( Originally Published 1907 )
It is said there is no accounting for genius. The authorship of Shakespeare's plays has been discussed at great length, and while (to use the words of Sir Roger de Coverley) a great deal might be said on both sides," the principal argument against the Shakespeare claim is that his education, " knowing little Latin and less Greek," was too meager to make it possible. But in his time the ale-house was the resort of those great lights of the Elizabethan Era. There he might easily have absorbed the stories and learned talk of Ben Jonson, Beaumont and Fletcher, and hanging around the theater would have made him familiar with the plays of the time. Indeed the free use of anything he could lay his hands on, the close following of the Holinshed Chronicles in the English historical plays, has caused him to be called a plagiarist.
But poets have been notoriously erratic and unbalanced. The artistic mood seems to be incompatible with that dignified self-control which we so much admire. The scientific thinker has no patience with it. Darwin was great enough to recognize the incongruity of the two types of mind, and said of himself, that altho quite musical in his youth, he had gradually lost the power to enjoy music. The drunken Bobbie Bums is regarded by many as our greatest English poet. Byron and Poe were certainly not well balanced. It is said that Coleridge's " Ancient Mariner " was the result of an opium dream.
There have been numerous boy calculators whose powers transcend anything attainable by the greatest mathematicians. The writer once heard an " inspirational " speaker rattle off poetry for a quarter of an hour on an impromptu subject. Upon this occasion the writer offered the subject of the " Canal-boat," thinking it not one of which the bards had frequently sung. The production may not have been of a high order, but the meter was good and it was about the canal-boat, the words recurring very frequently. The recitation began almost immediately after the subject was assigned, and lasted over ten minutes.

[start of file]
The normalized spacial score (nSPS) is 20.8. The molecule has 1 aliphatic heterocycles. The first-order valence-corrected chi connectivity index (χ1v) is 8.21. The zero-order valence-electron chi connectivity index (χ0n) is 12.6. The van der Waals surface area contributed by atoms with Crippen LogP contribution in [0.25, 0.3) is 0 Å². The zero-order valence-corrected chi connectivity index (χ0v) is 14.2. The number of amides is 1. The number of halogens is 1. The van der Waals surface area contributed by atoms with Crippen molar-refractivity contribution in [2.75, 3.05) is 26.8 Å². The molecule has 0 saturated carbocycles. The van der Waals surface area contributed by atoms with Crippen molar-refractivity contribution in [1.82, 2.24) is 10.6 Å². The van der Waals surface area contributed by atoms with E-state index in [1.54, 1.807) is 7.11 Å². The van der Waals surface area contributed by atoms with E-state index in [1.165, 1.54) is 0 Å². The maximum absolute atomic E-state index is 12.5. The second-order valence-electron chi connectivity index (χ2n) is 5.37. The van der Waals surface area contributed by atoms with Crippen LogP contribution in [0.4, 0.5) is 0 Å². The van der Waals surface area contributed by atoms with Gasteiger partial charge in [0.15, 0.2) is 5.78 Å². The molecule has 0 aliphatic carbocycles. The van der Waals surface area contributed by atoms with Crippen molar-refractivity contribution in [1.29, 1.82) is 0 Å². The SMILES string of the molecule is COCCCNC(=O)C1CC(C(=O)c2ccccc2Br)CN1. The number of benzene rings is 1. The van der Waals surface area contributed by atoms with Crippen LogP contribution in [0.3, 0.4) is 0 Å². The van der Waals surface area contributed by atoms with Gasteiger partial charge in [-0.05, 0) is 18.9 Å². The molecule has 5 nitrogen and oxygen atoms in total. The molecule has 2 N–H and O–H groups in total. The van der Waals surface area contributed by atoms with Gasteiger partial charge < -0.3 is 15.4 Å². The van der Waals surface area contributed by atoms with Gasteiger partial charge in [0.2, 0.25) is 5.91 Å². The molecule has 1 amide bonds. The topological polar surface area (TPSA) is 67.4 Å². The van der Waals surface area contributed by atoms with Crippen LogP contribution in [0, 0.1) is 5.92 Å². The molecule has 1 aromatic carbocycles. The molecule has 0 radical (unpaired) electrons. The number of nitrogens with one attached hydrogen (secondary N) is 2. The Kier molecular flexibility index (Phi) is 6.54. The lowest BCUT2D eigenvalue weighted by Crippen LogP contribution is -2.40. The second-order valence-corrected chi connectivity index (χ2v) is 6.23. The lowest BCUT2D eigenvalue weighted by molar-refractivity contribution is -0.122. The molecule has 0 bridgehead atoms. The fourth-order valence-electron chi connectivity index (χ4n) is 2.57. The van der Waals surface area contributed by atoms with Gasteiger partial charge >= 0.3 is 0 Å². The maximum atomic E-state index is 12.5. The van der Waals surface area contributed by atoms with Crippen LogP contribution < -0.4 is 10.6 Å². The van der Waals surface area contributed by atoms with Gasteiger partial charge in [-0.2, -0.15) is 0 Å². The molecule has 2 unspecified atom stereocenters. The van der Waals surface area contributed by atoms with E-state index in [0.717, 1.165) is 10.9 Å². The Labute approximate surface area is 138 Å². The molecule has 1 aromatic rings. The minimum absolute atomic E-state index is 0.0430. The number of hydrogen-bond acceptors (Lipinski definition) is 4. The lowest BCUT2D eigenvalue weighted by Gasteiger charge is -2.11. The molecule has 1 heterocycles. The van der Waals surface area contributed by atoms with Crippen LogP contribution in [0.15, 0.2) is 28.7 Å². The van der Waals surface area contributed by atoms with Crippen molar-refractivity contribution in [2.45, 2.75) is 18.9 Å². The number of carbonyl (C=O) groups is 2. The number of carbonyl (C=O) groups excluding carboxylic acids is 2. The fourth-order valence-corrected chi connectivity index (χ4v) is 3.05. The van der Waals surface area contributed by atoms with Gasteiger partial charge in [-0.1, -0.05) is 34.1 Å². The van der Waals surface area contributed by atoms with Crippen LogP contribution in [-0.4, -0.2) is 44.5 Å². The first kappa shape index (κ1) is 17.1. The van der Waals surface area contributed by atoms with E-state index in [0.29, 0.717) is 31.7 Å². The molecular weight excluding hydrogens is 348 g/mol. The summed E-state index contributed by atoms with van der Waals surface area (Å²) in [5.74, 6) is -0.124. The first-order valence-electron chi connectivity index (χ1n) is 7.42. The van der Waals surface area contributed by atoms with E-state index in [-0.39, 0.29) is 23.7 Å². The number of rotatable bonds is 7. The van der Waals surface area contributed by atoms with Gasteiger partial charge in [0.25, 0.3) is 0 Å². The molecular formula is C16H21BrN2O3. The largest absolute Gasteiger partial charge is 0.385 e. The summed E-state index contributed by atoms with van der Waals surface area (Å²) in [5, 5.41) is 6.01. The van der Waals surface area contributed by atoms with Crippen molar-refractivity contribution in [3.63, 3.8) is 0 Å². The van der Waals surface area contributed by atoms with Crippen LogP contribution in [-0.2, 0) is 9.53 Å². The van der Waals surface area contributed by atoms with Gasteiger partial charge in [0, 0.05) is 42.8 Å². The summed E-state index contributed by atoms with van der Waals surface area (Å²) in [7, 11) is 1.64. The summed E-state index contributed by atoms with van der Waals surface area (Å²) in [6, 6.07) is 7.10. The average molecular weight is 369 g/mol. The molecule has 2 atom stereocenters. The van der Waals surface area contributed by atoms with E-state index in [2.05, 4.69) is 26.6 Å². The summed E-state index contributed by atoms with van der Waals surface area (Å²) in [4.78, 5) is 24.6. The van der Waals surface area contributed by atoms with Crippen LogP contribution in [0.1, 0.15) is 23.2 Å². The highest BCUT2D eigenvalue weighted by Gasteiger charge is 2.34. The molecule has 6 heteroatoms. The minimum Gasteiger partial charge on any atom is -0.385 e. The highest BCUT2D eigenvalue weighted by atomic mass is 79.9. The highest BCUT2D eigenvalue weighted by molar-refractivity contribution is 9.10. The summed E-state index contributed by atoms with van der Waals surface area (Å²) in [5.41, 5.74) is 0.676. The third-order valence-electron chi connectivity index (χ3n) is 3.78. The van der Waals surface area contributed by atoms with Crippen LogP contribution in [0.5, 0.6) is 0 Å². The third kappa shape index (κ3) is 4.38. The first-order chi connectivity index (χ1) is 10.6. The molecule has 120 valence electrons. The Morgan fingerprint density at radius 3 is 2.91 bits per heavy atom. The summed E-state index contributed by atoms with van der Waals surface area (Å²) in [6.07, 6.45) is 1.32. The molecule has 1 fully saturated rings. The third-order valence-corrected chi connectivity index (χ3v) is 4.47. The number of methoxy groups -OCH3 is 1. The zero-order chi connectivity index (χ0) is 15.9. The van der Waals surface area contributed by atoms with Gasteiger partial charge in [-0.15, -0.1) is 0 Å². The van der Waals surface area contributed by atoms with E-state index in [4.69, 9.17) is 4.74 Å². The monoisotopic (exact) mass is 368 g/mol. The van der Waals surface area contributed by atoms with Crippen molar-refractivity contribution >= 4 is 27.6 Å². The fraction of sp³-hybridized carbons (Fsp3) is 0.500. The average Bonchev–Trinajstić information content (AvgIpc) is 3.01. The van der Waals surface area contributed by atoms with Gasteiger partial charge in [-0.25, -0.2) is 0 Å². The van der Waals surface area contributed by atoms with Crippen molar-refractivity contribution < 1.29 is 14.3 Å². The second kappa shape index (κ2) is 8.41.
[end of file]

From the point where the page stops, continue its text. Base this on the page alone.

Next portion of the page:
Now all of these facts, which demand explanation, suggest the possibility that they are manifestations of subliminal consciousness, the outpouring of material unconsciously absorbed. It is admitted that little proof is at hand, and that even as a theory it fails to cover all the abnormal manifestations.
There are other psychic phenomena, such as clairvoyance, or the power to see without the eyes, and clairaudience, or the power to hear beyond the range of the ears, which seem to be well established. Telepathy, or thought transference, is believed by many whose scientific attainments and recognized standing command respect of their opinions.
It is cheerfully admitted that these manifestations are at present abnormal. Moreover, genius and insanity are closely allied, and it is not always easy to differentiate them. The expediency of cultivating these experiences by present methods is perhaps questionable. That the imagination may take control even with a sound mind is often seen in children who want to play bear. As the play goes on, especially if some fur rugs be used, the auto-suggestion may be accepted with so little discrimination, that the child really becomes terribly scared.
History is replete with mental epidemics, crusades, and financial panics, which are thoroly irrational.
Undoubtedly it is safer to keep the conscious at the helm, to challenge all new impulses. But the problem for the future is to develop some rational method of utilizing the vast resources of the subconscious. The possibilities are infinite.